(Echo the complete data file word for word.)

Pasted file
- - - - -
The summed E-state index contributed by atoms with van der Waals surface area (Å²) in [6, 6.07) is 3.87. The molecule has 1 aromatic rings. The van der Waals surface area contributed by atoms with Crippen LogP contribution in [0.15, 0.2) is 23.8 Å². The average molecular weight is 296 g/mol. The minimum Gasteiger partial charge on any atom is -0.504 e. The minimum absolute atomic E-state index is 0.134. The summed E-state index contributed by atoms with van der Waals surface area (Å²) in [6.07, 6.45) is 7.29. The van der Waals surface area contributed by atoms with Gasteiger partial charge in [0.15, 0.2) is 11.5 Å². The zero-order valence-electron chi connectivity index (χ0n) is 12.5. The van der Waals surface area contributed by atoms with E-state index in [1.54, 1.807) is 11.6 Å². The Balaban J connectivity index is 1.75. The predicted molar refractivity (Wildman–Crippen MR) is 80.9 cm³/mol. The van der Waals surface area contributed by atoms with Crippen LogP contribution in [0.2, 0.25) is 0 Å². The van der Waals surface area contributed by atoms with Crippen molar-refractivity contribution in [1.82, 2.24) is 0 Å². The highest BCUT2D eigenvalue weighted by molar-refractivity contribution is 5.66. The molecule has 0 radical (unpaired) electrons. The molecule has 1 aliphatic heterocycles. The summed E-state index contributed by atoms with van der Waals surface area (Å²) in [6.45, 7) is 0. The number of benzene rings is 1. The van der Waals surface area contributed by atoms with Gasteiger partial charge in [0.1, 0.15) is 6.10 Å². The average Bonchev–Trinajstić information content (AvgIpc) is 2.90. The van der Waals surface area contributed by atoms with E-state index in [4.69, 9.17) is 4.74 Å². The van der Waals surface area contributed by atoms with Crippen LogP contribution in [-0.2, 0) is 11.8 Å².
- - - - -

The summed E-state index contributed by atoms with van der Waals surface area (Å²) in [6, 6.07) is 3.87. The molecule has 1 aromatic rings. The van der Waals surface area contributed by atoms with Crippen LogP contribution in [0.15, 0.2) is 23.8 Å². The average molecular weight is 296 g/mol. The minimum Gasteiger partial charge on any atom is -0.504 e. The minimum absolute atomic E-state index is 0.134. The summed E-state index contributed by atoms with van der Waals surface area (Å²) in [6.07, 6.45) is 7.29. The van der Waals surface area contributed by atoms with Gasteiger partial charge in [0.15, 0.2) is 11.5 Å². The zero-order valence-electron chi connectivity index (χ0n) is 12.5. The van der Waals surface area contributed by atoms with E-state index in [1.54, 1.807) is 11.6 Å². The Balaban J connectivity index is 1.75. The predicted molar refractivity (Wildman–Crippen MR) is 80.9 cm³/mol. The van der Waals surface area contributed by atoms with Crippen LogP contribution in [0.2, 0.25) is 0 Å². The van der Waals surface area contributed by atoms with Crippen molar-refractivity contribution in [1.82, 2.24) is 0 Å². The highest BCUT2D eigenvalue weighted by molar-refractivity contribution is 5.66. The molecule has 0 radical (unpaired) electrons. The molecule has 1 aliphatic heterocycles. The summed E-state index contributed by atoms with van der Waals surface area (Å²) in [6.45, 7) is 0. The number of benzene rings is 1. The van der Waals surface area contributed by atoms with Gasteiger partial charge in [0.1, 0.15) is 6.10 Å². The average Bonchev–Trinajstić information content (AvgIpc) is 2.90. The van der Waals surface area contributed by atoms with E-state index in [4.69, 9.17) is 4.74 Å². The van der Waals surface area contributed by atoms with Crippen LogP contribution in [-0.2, 0) is 11.8 Å².